Rise up in victory and claim Your crown
Creation rejoicing
come hear the sound
heavens be glad that salvation is found

Verse three continues the celebration of what Christ did, and how we should respond to that victory. One of my favorite lines in the whole song is found in verse three “Rise up in victory and claim Your crown.”It is this picture of Jesus taking what is rightfully His, victory over death and Hell, and claiming His crown as our King forever as creation. I remember Josh Lahring (Goodrich Worship Leader) bringing up the idea of even creation rejoicing and praising the Lord. It is so powerful to think that all of creation is worshipping God and we get to join along with it.

Bridge
I’m found in You
I’m found in You
Your Love broke through
I’m found in You

I remember when we were writing this song we wanted something simple, yet profound for the bridge of the song. Isaiah Combs (Holly Worship Leader) came up with the simple and powerful idea of how Jesus’ love broke through everything and found us. We are no longer found in this world once we have been delivered from it; we are found in Christ. It is so powerful when the body of Christ is singing in unison “I’m found in You.”We get to declare to Jesus that we do not want to be found in our pain, circumstances, sin, or shame. We are found in Him.

I hope understanding the lyrics of this song has been an encouragement to you. Remember, when we gather together as the Body of Christ, we sing for a purpose. We sing to celebrate, to remember, and to confess. I pray that it is something we would not take lightly, but that we would recognize that we are coming before the Throne of God with our prayer and our worship.

 

Typology  

Joseph & Brothers • Devotion #6: Typology
Philip Piasecki

My brother is three years younger than me. This age gap allowed us to be pretty close friends through the years. We always had our own group of friends, but we would always enjoy hanging out with each other as well. Whether it was playing one-on-one on the basketball court, or playing PlayStation against each other, we have always been very competitive with one another. The most frustrating thing for me was when he started getting older and actually getting better at me in some things! All of a sudden I did not always beat him in basketball. I had to finally come to terms with the fact that he was better than me. He went on to play some college basketball, all I ever played was intramurals. My team did win the Oakland University Intramural Basketball tournament, so I have that on my resume. There were times when I would be jealous of his talent, but for the most part, I was always very excited for him. That is why reading the story of Joseph is so difficult for me; I cannot ever imagine being so jealous of a sibling that you would be willing to sell them into slavery.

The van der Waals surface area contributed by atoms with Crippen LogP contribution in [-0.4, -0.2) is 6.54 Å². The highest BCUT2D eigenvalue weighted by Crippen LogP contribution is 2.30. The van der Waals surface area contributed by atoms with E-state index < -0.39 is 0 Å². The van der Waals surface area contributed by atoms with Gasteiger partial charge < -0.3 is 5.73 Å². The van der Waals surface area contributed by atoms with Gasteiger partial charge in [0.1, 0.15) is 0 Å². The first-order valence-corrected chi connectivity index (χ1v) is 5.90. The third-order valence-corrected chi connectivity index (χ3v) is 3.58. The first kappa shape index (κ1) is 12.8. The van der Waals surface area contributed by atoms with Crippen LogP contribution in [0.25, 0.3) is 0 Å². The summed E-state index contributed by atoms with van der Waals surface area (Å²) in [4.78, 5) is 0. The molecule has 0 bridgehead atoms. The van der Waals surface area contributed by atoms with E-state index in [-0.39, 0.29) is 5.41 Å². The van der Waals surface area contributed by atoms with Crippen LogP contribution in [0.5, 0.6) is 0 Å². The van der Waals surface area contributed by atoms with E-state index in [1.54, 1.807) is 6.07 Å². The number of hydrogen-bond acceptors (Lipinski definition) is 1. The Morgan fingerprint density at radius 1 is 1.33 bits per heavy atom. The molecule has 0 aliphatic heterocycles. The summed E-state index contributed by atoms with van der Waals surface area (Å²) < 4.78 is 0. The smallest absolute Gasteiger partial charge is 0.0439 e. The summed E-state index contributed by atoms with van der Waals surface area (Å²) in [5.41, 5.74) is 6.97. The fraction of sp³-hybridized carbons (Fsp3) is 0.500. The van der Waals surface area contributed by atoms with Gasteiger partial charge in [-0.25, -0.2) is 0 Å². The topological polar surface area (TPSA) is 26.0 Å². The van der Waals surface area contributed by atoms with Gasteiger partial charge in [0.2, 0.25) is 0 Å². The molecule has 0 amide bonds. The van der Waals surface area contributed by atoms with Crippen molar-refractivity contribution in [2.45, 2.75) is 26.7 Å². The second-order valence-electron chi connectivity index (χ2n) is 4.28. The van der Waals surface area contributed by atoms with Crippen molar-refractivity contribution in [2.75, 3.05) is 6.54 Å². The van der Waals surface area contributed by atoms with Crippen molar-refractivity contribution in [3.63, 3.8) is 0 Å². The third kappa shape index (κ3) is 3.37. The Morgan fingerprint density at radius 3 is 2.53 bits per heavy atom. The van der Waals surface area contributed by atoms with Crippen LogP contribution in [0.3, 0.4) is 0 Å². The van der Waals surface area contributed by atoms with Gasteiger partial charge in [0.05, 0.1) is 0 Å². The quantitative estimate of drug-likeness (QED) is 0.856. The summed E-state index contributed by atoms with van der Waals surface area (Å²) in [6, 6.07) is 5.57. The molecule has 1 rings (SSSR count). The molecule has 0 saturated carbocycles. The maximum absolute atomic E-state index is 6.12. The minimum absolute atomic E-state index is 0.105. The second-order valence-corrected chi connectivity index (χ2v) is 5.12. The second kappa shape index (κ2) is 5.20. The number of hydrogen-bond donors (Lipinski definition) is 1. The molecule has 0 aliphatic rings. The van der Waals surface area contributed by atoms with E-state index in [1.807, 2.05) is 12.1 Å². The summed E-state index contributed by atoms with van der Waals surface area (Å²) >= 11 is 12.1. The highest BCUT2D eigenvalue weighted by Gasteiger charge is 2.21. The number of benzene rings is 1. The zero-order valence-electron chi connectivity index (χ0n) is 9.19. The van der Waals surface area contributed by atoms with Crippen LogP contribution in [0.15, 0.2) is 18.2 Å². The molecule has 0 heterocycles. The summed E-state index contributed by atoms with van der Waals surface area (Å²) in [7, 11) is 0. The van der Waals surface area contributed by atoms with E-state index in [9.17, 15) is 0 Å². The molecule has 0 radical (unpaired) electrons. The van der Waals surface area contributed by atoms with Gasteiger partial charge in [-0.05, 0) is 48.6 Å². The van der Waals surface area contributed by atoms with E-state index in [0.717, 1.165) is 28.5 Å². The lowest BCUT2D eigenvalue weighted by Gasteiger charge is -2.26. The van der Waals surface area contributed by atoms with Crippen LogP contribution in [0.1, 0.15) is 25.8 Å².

The story of Joseph has so many great moral principles we can take from it, but we must be careful that morality is not always the only thing we take from the Old Testament Scriptures. The whole Old Testament constantly is pointing toward the coming of Jesus; we just have to be looking for the correlations.  

Genesis 37:28 says, “Then Midianite traders passed by. And they drew Joseph up and lifted him out of the pit, and sold him to the Ishmaelites for twenty shekels of silver. They took Joseph to Egypt.”

We see here that Joseph was bought for the price of a slave, does that ring any bells? Look at the account in Matthew chapter 26 where Judas is seeking to betray Jesus.

Matthew 26:14-16 says, “Then one of the twelve, whose name was Judas Iscariot, went to the chief priests and said, ‘What will you give me if I deliver him over to you?’ And they paid him thirty pieces of silver. And from that moment he sought an opportunity to betray him.”

Here we find the Scripture where Jesus is sold for the price of a slave as well. Joseph was betrayed by those closest to him, in the same way that Jesus was betrayed by Judas. The Old Testament is filled with the foreshadowing of what was going to happen to Jesus. When we read the Old Testament, there will be new life breathed into it if we approach it through the lens of Jesus. There is so much more to the Scriptures than just morality. There is a Savior who loved us and died for us. Our desire should be to honor and glorify Him, and through that, we will live moral lives. Joseph’s story is a beautiful picture of Jesus’ sacrifice for us, how He loves us even though we constantly sin against Him, and how He will show us mercy when we ask for it. Let the story of Joseph help you better understand that character of our Lord and Savior. 

Immediate Response 

Isaac & Rebekah • Devotion #5: Immediate Response
Philip Piasecki

These days, we want everything fast. We want our food immediately once we order it. We want someone to respond to our text message the second that they receive it. We even get mad if our Amazon package takes longer than two days to arrive! It is incredible to think about this for a second, an item that you were able to order on the internet, from your couch, that is shipped from across the country, took longer than two days to show up on your porch and you are upset? The technology we have today, to have everything instantaneously is almost magic, and yet we still want it to be faster. We treat God like this in our prayer lives as well. He asks us to have patience, wait on Him, and we will see Him move. Other times, however, we are blessed to see an immediate response to our prayer. We see an example of this immediate response to prayer in the story of Isaac and Rebekah.